Analytical timeframes for time-space consideration should be established according to available datasets, while at the same time bearing in mind that longer-term analyses enable more adequate predictions for future evolution. This means that, depending on existing datasets, variables can be coupled, or separately applied, to predict service provision volumes. In one example, salt marsh past horizontal evolution (e.g., shape variability) and sediment accumulation rates can usefully be integrated, marsh morphological evolution, for a given time period (dt), and then multiplied by the current provision (Pcurrent) to predict service provision, ESPmarsh, for a given future time period (time = i; Equation 1), as follows:

ESPmarsh (i) =Pcurrent t0tf(marsh)dt

Thus, over a 100 year time period from present (I = 100), the marsh provision of a certain service ESPmarsh (100) can be determined by multiplying current provision, Pcurrent, with the rate of morphological change over recent years [f(marsh)]. The latter incorporates both time and space dimensions, i.e., as erosion, accretion, growth, reduction, increase, decrease, amongst others. ESPmarsh is thus a predictor of evolution that accounts for the ecosystem cumulative changes over time.

Equation (1) can be individually applied for each service as Pcurrent (and the rate of morphological change over recent years) is dependent on the type of positive service provided. The total value of each offered service (i.e., Provision services, Regulation services, Habitat services, and Cultural services; Costanza et al., 1997) per habitat in monetary units (de Groot et al., 2012) can also be subsequently determined. Thus, Equation (1) also enables different provision rates for services to be distinguished as well as across analytical periods. This approach also enables a time-provision curve to be completed for a given habitat, and assists coastal stewards to more accurately put habitat conservation in place. This also leads to enhanced plasticity during the construction and discussion of morphological change scenarios. The equation is of a simple application by a non-expert public (e.g., coastal decision making). The multifactorial interaction (or non-linearities in ecosystem) could be part of an improved formula version, but it would depend very much on the type of the ecosystem, besides having direct site-specific limitations.

Summary

Although the dependence between ecology and geophysics for coastal and marine sciences has been well-described in the literature, the same relationship needs to be better described within the context of ecosystem services analysis. Significant research over the past two decades has therefore been devoted to explaining the importance of coastal ecosystem services, but just a few have described the available methodologies to access the factors limiting and affecting its evolution.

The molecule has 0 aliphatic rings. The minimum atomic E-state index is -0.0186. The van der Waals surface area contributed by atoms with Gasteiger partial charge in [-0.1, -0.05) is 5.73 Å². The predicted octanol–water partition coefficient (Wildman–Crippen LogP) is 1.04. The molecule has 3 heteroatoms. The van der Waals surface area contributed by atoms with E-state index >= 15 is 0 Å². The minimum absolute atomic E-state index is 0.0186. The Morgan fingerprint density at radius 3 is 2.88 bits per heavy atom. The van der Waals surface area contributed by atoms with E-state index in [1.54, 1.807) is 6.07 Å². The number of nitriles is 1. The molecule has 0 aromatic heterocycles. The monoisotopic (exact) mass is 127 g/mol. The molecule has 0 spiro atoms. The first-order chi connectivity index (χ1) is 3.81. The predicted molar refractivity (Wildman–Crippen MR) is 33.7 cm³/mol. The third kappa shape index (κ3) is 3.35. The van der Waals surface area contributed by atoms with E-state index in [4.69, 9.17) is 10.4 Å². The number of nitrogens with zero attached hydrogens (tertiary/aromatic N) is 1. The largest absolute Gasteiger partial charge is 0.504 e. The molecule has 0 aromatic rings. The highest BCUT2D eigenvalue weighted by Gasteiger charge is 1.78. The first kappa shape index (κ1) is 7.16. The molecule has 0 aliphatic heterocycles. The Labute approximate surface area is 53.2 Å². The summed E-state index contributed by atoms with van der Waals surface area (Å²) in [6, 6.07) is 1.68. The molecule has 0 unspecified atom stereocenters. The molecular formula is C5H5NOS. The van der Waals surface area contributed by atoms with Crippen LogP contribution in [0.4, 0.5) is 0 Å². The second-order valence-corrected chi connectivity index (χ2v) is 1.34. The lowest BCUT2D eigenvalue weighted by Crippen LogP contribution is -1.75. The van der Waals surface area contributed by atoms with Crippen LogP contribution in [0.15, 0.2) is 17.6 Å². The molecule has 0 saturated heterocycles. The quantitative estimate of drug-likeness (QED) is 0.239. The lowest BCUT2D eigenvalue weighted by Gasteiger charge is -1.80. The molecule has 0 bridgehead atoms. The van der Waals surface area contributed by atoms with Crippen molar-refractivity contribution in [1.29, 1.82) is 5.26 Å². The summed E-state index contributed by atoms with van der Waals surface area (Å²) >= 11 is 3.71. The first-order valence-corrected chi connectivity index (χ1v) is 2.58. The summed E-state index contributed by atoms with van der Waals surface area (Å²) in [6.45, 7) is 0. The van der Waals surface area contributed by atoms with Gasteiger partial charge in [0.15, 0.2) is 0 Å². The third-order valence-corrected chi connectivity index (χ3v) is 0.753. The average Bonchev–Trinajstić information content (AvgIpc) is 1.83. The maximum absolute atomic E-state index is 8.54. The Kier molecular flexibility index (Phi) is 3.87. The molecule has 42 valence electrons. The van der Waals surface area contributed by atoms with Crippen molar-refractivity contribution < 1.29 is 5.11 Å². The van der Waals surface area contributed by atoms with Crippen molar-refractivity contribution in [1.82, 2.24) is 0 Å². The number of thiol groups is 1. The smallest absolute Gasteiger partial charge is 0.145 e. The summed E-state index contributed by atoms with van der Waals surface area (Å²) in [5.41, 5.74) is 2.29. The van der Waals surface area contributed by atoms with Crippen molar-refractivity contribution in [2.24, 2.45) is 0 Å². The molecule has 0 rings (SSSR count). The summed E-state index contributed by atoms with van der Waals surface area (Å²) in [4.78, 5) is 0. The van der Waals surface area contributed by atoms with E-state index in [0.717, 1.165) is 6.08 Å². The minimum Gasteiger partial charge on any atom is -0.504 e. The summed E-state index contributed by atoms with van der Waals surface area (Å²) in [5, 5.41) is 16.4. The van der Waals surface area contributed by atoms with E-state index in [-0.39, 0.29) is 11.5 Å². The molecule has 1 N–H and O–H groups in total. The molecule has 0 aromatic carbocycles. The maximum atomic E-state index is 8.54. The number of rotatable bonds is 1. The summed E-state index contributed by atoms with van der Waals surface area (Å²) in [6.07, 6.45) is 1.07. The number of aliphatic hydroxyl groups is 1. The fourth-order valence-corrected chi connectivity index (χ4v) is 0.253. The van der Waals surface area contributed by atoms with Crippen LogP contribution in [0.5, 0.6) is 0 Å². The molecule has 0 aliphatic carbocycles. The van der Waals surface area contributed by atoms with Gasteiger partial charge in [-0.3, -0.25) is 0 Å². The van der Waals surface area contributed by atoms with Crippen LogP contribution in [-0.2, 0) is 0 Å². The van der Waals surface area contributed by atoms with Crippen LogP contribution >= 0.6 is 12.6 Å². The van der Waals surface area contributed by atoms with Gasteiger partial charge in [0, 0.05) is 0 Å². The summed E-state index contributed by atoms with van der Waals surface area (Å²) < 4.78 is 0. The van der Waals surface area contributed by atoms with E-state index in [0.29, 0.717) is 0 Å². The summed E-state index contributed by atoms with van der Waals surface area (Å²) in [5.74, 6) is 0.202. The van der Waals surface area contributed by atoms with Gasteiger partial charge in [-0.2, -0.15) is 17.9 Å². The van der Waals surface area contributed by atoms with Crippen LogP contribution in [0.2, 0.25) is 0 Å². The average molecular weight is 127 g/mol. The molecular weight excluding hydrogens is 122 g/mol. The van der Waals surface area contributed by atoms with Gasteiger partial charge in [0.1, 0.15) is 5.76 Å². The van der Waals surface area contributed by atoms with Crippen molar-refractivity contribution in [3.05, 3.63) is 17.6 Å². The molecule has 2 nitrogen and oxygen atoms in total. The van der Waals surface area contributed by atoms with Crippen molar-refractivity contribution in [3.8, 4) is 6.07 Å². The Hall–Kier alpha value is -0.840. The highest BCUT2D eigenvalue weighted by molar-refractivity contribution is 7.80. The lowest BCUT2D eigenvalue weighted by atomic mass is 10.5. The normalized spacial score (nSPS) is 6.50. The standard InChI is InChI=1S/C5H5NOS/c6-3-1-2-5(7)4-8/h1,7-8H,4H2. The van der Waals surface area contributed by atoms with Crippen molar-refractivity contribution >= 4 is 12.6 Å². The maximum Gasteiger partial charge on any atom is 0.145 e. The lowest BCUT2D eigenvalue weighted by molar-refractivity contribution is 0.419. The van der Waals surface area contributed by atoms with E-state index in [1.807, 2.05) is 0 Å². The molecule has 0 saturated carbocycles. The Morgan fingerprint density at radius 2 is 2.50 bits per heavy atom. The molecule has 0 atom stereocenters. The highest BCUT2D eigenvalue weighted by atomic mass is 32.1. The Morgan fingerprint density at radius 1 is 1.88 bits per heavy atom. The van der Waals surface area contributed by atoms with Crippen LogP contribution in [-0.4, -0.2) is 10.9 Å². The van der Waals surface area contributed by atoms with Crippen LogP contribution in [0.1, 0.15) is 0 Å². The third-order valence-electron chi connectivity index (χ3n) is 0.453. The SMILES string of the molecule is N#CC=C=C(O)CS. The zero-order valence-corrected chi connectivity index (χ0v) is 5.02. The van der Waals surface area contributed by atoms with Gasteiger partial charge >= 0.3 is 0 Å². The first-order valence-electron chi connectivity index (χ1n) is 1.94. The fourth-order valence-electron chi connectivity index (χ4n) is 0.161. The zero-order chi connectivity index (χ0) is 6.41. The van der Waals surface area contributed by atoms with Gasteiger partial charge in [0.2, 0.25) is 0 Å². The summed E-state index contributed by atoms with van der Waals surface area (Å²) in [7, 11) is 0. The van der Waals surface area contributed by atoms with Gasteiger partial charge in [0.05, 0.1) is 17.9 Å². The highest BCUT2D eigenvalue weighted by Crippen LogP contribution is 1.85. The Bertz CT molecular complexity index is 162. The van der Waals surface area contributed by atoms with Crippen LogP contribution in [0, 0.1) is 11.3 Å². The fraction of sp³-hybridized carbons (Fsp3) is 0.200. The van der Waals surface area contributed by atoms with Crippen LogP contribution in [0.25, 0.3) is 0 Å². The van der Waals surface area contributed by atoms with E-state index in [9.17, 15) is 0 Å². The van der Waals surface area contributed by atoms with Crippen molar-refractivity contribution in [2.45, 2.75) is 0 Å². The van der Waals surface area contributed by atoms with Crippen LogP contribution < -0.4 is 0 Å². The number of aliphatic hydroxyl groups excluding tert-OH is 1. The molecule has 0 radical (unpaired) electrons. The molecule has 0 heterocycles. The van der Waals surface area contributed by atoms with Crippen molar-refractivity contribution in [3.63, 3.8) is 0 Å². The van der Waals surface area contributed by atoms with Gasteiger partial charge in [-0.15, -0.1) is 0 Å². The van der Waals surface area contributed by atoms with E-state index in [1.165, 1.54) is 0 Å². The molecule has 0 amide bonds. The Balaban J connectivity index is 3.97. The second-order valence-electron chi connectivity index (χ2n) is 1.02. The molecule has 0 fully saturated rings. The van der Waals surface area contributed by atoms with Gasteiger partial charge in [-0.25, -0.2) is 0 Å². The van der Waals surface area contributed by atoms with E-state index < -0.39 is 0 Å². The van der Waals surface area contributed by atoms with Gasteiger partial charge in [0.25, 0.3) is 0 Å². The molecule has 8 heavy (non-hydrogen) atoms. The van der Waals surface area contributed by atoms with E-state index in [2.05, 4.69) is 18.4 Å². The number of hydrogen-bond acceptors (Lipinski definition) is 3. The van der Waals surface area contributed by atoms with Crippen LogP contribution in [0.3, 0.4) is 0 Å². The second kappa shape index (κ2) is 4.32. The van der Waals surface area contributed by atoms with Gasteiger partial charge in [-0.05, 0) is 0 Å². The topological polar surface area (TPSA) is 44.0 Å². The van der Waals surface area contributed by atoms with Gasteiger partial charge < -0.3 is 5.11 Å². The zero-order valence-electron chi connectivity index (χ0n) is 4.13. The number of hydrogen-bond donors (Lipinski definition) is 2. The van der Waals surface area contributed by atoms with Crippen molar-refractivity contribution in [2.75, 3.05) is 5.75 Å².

This work advances that the future maintenance of coastal ecosystem services, including increases and decreases in service provision, necessitates the study of time-space variability. A strong connection between the amount of services provided and the habitat morphological changes was underlined. This should be valid for other coastal systems, salt marsh being an example.

It is concluded that long-term spatial analyses should become one of the most important prerequisites when predicting the amount of services provided. The benefits of long-term predictions in the provision of services will enable the maximization of effective conservation, value maintenance and optimized opportunities vs. minimized risk, in the event that services are lost.

Data Availability

All datasets generated for this study are included in the manuscript and/or the supplementary files.

Author Contributions

The author confirms being the sole contributor of this work and has approved it for publication.

Funding

AC was supported by a contract under the scope of the D.L. n.° 57/2016, changed by Law n° 57/2017. This is a contribution to the EVREST project (PTDC/MAR-EST/1031/2014), funded by national funds from Fundação para a Ciência e Tecnologia, IP.

Conflict of Interest Statement

The author declares that the research was conducted in the absence of any commercial or financial relationships that could be construed as a potential conflict of interest.

Acknowledgments

The author acknowledges the reviewers for the helpful comments and suggestions.

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Keywords: ecosystem services, time, physical changes, conservation, salt marsh

Citation: Carrasco AR (2019) Simple Assessment of Spatio-Temporal Evolution of Salt Marshes Ecological Services. Front. Ecol. Evol. 7:77. doi: 10.3389/fevo.2019.00077

Received: 07 November 2018; Accepted: 01 March 2019;
Published: 04 April 2019.

Edited by:

Michele Mistri, University of Ferrara, Italy

Reviewed by:

Concepción Marcos, University of Murcia, Spain
Cristina Munari, University of Ferrara, Italy

Copyright © 2019 Carrasco. This is an open-access article distributed under the terms of the Creative Commons Attribution License (CC BY). The use, distribution or reproduction in other forums is permitted, provided the original author(s) and the copyright owner(s) are credited and that the original publication in this journal is cited, in accordance with accepted academic practice. No use, distribution or reproduction is permitted which does not comply with these terms.

*Correspondence: A. Rita Carrasco, azarcos@ualg.pt